So how unsustainable was the growth in 2012-13? Total spending on health goods and services was $147 billion, up a frightening 1.5 per cent on the previous year, after allowing for inflation. This was the lowest growth since the institute's records began in the mid-1980s, and less than a third of the average annual growth over the past decade....
Allow for growth in the population, and average annual health spending of $6430 per person was actually down a touch in real terms.
It gets better (or worse if you've been one of the panic-merchants). That $147 billion is the combined spending on health by the federal government, state governments, private health funds and other insurers, plus you and me in direct, out-of-pocket payments on co-payments and such like.
So total spending may not have grown much, but the federal government's share of the tab rose faster than the rest, right? Err . . . no. The opposite, actually.
The feds' health spending in 2012-13 actually fell by 2.4 per cent in real terms. The states' spending rose by 1.5 per cent, but that left the combined government spend falling by 0.9 per cent.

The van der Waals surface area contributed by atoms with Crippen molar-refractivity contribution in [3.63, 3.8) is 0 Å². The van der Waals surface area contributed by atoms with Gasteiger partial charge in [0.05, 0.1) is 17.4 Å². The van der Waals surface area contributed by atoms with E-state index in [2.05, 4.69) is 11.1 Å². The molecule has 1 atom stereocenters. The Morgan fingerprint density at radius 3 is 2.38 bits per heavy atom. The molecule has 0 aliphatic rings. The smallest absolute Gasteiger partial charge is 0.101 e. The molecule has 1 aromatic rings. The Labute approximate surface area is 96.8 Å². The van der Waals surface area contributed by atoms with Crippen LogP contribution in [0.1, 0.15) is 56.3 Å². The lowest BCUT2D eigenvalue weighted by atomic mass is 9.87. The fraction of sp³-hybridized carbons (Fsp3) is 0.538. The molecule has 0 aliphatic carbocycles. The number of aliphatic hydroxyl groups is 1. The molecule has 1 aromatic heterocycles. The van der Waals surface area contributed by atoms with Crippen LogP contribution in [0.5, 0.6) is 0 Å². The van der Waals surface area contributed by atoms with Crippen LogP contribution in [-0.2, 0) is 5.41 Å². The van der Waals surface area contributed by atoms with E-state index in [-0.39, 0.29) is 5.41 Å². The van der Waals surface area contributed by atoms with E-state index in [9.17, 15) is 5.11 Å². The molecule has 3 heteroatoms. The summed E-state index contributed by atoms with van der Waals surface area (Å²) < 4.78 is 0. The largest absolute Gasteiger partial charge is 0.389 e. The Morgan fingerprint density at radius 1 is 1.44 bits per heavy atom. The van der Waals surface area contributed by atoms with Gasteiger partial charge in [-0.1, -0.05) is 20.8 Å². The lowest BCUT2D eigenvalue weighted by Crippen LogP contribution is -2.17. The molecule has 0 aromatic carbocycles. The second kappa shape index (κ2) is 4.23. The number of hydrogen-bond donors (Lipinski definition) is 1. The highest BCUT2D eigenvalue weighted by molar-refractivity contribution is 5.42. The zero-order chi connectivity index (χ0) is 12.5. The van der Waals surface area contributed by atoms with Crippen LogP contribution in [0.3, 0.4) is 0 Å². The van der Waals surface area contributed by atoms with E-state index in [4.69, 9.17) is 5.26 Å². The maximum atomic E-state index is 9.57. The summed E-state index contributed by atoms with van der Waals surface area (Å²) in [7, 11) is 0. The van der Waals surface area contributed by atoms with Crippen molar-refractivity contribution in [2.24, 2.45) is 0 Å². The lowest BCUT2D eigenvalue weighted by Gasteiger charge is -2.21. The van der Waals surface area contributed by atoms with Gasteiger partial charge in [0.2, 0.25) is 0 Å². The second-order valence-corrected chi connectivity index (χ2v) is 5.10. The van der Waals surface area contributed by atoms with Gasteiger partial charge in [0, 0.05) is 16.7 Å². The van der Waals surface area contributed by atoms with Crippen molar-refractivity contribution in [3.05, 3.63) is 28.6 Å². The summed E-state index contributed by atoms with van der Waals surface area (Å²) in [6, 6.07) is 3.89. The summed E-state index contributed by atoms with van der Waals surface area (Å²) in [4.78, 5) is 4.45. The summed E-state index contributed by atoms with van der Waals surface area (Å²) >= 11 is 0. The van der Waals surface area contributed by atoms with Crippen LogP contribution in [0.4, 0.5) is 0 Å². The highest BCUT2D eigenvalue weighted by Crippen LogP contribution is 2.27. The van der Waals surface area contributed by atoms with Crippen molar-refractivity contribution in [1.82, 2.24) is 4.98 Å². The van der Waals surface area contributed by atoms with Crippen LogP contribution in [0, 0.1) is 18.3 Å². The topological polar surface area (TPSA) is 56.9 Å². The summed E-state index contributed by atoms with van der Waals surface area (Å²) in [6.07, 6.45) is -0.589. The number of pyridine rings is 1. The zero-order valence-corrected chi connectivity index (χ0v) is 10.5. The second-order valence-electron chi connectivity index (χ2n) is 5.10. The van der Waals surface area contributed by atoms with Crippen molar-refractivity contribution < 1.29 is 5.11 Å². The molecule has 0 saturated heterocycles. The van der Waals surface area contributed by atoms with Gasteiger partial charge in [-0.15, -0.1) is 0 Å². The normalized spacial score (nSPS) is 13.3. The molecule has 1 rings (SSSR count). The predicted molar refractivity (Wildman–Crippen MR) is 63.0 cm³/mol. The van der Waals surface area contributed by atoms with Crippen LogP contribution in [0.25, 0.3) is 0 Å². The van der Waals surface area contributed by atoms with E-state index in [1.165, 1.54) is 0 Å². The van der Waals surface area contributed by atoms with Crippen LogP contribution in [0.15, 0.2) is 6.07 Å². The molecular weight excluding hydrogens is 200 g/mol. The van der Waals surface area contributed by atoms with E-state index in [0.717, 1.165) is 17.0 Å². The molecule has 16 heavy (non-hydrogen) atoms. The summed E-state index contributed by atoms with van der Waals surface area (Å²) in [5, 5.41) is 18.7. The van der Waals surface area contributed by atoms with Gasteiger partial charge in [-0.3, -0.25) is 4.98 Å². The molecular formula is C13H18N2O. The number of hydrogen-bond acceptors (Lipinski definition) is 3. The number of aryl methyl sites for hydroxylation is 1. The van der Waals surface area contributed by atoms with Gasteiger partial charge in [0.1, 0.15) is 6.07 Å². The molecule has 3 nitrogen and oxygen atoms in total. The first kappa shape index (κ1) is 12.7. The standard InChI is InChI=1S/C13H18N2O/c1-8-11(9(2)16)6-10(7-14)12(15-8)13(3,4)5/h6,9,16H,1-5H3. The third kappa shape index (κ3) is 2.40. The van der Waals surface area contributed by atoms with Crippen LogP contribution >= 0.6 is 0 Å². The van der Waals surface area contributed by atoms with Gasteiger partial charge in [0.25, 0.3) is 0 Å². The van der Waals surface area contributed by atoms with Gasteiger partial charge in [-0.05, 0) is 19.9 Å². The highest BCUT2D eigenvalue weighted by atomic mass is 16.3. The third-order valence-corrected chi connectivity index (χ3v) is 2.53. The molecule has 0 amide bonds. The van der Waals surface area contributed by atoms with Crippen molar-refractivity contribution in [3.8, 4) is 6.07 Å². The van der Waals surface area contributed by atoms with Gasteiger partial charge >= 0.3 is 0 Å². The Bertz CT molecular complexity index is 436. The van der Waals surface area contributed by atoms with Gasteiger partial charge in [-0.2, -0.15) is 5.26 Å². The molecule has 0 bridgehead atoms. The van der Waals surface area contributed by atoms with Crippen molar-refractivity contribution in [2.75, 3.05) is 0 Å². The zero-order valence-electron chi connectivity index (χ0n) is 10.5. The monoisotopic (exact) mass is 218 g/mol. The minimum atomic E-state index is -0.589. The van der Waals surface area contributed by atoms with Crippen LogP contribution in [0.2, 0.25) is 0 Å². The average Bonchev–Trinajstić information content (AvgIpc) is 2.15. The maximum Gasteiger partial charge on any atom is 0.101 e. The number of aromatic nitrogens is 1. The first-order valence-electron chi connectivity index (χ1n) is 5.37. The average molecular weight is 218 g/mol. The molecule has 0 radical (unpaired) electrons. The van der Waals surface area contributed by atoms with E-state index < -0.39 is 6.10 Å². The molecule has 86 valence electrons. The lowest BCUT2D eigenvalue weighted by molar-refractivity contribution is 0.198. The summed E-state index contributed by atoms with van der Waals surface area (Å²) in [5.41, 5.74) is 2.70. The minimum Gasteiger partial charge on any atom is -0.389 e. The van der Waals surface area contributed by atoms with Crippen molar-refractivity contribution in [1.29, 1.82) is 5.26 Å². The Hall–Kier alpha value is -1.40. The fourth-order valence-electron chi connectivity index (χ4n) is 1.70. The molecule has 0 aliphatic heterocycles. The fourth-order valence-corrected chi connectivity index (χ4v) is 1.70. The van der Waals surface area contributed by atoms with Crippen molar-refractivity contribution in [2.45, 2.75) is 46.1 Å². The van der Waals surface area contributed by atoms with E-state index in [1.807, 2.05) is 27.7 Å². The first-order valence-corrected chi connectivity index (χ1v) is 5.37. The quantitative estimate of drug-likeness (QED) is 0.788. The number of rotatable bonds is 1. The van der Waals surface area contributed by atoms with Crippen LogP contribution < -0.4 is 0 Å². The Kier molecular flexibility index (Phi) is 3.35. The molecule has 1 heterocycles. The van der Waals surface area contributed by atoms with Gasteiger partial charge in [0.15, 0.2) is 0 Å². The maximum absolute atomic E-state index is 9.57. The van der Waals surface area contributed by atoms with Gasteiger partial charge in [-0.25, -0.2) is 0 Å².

So it was actually the private sector (including you and me) that accounted for most of the overall increase in spending. This is a big problem for government?
By my reckoning, out-of-pocket payments by individuals rose by 6.9 per cent in real terms. The pollies seem to have been doing a good job of shunting health costs off onto us even before the latest onslaught.
The institute's latest figures show the federal government's real spending on health grew at an annual rate of 4.8 per cent over the five years to 2007-08, but by just 4.1 per cent over the five years to 2012-13.
Perhaps more significantly, they show that whereas the prices of health goods and services rose faster than the prices of all domestic goods and services by 0.7 per cent a year during the first five-year period, during the second period they rose by 0.2 per cent a year more slowly than other prices.